“Your enemy wants you dead.” Beckwith’s voice is a southern growl. Born in Atlanta he’d played for the Georgia Bulldogs and been drafted by the Green Bay Packers. He’d turned down the pro contract in favor of the Army and the Korean War.

“They tried killing me,” Beckwith informs them. He rips the mud encrusted black shirt open, revealing a nasty scar running diagonally across his torso from pelvis to clavicle. This is the result of a large .51 caliber bullet hitting Beckwith while he was riding in a helicopter over Vietnam. He should have died and before the next weeks will be over, everyone in the bleachers will wish he had.

The scar gets everyone’s attention.

“They will kill you!” Beckwith is at the bleachers, stalking back and forth, staring students in the eye. “Each one of you. Every one of you. Unless you kill him first. We’re going to teach you how to do that. If you listen to us, if you learn, if you get the shit out of your ears, and all the useless bullshit you’ve brought with you, your mother won’t get a telegram saying your son died because he was fucking stupid! It will just say your son died.”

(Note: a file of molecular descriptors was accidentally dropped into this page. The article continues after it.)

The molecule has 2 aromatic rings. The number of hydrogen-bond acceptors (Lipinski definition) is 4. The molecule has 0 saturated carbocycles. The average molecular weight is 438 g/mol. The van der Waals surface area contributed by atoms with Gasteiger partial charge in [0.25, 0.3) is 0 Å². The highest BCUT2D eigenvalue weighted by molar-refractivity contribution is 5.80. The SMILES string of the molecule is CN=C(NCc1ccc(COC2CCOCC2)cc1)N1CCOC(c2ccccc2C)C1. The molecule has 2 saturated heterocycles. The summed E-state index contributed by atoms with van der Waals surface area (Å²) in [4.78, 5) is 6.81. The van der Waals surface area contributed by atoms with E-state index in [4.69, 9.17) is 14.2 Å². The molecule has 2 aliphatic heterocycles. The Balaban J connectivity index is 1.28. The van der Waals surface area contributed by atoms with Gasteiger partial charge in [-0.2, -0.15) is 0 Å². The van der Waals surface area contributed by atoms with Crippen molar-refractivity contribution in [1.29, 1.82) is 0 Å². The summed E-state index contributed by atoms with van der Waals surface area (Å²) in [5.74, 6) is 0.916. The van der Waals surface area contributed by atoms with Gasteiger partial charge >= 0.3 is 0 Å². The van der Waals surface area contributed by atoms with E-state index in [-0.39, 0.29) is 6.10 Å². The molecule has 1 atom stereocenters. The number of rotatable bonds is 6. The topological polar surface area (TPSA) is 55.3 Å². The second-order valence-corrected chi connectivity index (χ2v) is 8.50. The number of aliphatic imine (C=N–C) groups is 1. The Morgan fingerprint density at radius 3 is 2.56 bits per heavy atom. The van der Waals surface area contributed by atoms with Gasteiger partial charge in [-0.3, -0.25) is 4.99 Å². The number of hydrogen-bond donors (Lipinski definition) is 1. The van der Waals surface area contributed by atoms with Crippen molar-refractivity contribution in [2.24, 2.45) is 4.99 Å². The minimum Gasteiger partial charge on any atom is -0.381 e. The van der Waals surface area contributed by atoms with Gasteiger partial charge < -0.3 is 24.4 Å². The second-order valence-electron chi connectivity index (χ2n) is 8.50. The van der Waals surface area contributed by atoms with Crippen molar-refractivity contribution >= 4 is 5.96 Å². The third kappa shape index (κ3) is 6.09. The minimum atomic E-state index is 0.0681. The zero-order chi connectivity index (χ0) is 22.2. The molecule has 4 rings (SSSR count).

*****

Three weeks later, on 12 November, it’s over. A surprise cold snap added unexpected misery to the ordeal, producing hypothermia casualties and wiping away the ‘fortune’ of arriving between summer and winter Ranger. But Kane and Ted and most of the others endure.